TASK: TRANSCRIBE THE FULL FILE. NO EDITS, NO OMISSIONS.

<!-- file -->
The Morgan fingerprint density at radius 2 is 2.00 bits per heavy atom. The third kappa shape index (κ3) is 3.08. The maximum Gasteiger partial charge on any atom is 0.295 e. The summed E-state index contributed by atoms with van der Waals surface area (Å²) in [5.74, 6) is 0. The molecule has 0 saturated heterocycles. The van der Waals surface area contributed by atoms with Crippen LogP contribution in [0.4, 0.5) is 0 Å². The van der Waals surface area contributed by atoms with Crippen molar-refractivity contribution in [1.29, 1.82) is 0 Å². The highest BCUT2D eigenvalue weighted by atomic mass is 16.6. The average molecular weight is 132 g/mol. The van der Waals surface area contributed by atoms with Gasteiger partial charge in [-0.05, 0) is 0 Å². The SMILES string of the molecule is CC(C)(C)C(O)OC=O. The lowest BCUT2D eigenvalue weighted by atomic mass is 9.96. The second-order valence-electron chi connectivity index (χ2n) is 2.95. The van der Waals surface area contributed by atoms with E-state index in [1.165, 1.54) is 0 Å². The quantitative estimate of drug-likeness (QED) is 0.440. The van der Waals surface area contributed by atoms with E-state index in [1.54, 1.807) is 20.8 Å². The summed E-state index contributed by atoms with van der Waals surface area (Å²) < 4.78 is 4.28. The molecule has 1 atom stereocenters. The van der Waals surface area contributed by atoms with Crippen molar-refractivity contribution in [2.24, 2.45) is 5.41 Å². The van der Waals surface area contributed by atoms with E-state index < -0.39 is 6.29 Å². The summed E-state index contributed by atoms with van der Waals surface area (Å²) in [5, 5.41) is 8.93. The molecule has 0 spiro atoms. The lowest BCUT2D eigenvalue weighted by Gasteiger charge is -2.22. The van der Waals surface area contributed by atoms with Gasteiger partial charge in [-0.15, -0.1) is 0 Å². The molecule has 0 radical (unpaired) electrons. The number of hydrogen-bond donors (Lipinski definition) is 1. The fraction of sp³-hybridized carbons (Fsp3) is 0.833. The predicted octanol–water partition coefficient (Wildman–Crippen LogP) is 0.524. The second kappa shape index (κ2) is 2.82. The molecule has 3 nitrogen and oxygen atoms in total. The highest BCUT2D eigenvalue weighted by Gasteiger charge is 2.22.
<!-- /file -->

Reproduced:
The Morgan fingerprint density at radius 2 is 2.00 bits per heavy atom. The third kappa shape index (κ3) is 3.08. The maximum Gasteiger partial charge on any atom is 0.295 e. The summed E-state index contributed by atoms with van der Waals surface area (Å²) in [5.74, 6) is 0. The molecule has 0 saturated heterocycles. The van der Waals surface area contributed by atoms with Crippen LogP contribution in [0.4, 0.5) is 0 Å². The van der Waals surface area contributed by atoms with Crippen molar-refractivity contribution in [1.29, 1.82) is 0 Å². The highest BCUT2D eigenvalue weighted by atomic mass is 16.6. The average molecular weight is 132 g/mol. The van der Waals surface area contributed by atoms with Gasteiger partial charge in [-0.05, 0) is 0 Å². The SMILES string of the molecule is CC(C)(C)C(O)OC=O. The lowest BCUT2D eigenvalue weighted by atomic mass is 9.96. The second-order valence-electron chi connectivity index (χ2n) is 2.95. The van der Waals surface area contributed by atoms with E-state index in [1.165, 1.54) is 0 Å². The quantitative estimate of drug-likeness (QED) is 0.440. The van der Waals surface area contributed by atoms with E-state index in [1.54, 1.807) is 20.8 Å². The summed E-state index contributed by atoms with van der Waals surface area (Å²) < 4.78 is 4.28. The molecule has 1 atom stereocenters. The van der Waals surface area contributed by atoms with Crippen molar-refractivity contribution in [2.24, 2.45) is 5.41 Å². The van der Waals surface area contributed by atoms with E-state index < -0.39 is 6.29 Å². The summed E-state index contributed by atoms with van der Waals surface area (Å²) in [5, 5.41) is 8.93. The molecule has 0 spiro atoms. The lowest BCUT2D eigenvalue weighted by Gasteiger charge is -2.22. The van der Waals surface area contributed by atoms with Gasteiger partial charge in [-0.15, -0.1) is 0 Å². The molecule has 0 radical (unpaired) electrons. The number of hydrogen-bond donors (Lipinski definition) is 1. The fraction of sp³-hybridized carbons (Fsp3) is 0.833. The predicted octanol–water partition coefficient (Wildman–Crippen LogP) is 0.524. The second kappa shape index (κ2) is 2.82. The molecule has 3 nitrogen and oxygen atoms in total. The highest BCUT2D eigenvalue weighted by Gasteiger charge is 2.22.